Spinal Cord Stimulation
Spinal cord stimulation (SCS) is a fully reversible, state-of-the-art treatment for alleviating chronic pain in the back or extremities without the use of medications or major surgery. An advanced therapy for patients who haven't responded to other treatments, SCS involves the implantation of thin flexible wires along with a small programmable stimulator device (about the size of a poker chip). This device can be programmed to deliver electrical energy in complex patterns that change the unpleasant perception of pain into a benign background tingling. Various stimulation programs can be wirelessly activated with a remote control. For example, patients who have pain when walking, but not at night can use the remote to increase stimulation while exercising and turn the device off before going to bed.
SCS is typically considered after more conservative treatments—such as injections and medications—prove ineffective. It is most often used to treat Failed Back Surgery Syndrome (also called Post Laminectomy Syndrome), which is a pain condition that can develop after spine surgery, as well as Complex Regional Pain Syndrome, which occurs when the body fails to heal properly after an injury. A growing modality, stimulation can also be applied to treating other pain syndromes including pain after chest surgery (post-thoracotomy syndrome) and headaches (occipital neuralgia).
How Spinal Cord Stimulation Works
Prior to the implant, in order to assure that the therapy is effective, trial wires are inserted in a simple office-based procedure under gentle sedation provided by one of our board-certified anesthesiologists. These wires are connected to a small external device (about the size of a cell phone) that is carefully programmed by our doctors and technicians. The patient then goes home and resumes normal activity for three – five days, in order to assess whether the therapy is helpful. If so, the leads are painlessly removed during an outpatient office visit and a stimulator implant is scheduled, within about one month.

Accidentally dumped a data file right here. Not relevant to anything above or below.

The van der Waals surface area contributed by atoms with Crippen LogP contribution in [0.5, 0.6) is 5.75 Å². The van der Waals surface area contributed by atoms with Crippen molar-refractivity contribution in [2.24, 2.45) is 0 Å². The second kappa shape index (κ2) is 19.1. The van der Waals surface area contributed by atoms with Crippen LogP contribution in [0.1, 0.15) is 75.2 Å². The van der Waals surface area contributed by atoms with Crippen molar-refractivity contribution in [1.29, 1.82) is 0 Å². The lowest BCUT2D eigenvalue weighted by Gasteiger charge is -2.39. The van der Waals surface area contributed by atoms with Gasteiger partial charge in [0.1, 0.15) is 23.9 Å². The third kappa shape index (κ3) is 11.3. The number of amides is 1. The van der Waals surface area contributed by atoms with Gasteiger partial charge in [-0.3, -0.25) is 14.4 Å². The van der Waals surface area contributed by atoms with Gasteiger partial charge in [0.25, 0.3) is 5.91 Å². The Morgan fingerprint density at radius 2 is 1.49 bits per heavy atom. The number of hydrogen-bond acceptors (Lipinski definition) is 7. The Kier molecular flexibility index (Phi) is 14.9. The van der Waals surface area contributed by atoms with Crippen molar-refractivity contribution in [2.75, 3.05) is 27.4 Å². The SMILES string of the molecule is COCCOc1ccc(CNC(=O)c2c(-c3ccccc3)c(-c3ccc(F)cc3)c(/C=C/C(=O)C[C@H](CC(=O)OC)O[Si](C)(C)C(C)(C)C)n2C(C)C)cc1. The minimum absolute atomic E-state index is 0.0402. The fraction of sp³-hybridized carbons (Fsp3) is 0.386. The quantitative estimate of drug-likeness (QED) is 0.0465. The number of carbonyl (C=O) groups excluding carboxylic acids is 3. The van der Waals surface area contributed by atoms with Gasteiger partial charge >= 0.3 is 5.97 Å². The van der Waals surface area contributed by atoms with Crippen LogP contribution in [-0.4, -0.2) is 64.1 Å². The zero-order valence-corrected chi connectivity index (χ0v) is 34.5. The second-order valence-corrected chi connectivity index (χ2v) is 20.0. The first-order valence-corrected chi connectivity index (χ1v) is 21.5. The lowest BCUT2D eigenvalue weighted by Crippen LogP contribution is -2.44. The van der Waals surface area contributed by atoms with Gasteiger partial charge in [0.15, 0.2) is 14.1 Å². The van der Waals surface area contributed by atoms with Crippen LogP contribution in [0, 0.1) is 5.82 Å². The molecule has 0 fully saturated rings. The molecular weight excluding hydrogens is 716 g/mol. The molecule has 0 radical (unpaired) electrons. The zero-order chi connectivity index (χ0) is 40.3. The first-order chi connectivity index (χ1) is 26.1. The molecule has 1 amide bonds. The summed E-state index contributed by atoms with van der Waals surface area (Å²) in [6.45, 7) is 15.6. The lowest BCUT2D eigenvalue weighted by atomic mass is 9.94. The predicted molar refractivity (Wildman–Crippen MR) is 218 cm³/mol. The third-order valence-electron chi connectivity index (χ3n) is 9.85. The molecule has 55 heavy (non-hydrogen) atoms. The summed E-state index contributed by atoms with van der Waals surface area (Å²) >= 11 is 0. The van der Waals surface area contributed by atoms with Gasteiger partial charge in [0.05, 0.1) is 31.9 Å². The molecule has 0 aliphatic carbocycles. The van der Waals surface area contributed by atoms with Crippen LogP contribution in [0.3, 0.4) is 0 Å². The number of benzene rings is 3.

In the stimulator implant procedure the leads and an Implantable Pulse Generator (IPG), which is a silver-dollar sized device that can be thought of as a “pacemaker” for nerves, is placed under the skin in a discreet location of the body, under comfortable sedation and local anesthesia. At Mount Sinai, this procedure is performed in an operating room, with patients typically returning home the same day.
If, for whatever reason, the spinal cord stimulator ceases to be helpful in managing pain, it can be removed in a simple procedure – a truly reversible option for pain management.
Mount Sinai's Approach to Spinal Cord Stimulation
Mount Sinai's Pain Medicine physicians have the skills and resources to perform Spinal Cord Stimulation at the highest possible level of effectiveness and efficiency. Unlike other centers that may require patients to be admitted to the hospital for the trial procedure, we have an AAAHC accredited (full anesthesia services) in-office fluoroscopy suite, which allows us to complete the trial procedure on an outpatient basis with the benefit of safe sedation.
When implanting the actual device, we are careful to invest the time and resources into achieving the best possible outcomes for each patient. While pain physicians at other centers might perform this procedure alone (most without any formal surgical training), Mount Sinai follows a different philosophy in which our pain management specialists team up with experienced surgeons to ensure perfect placement of the device and leads, and skilled, aesthetically-pleasing closure of the incision.
Mount Sinai's goal with Spinal Cord Stimulation is to carefully determine when the treatment will be most effective, and to perform the procedure and any follow-up care with the greatest skill to ensure the best possible pain relief for our patients.
Pain Management and Integrative Medicine
5 East 98th Street, 6th Floor
The Mount Sinai Hospital
New York, NY 10029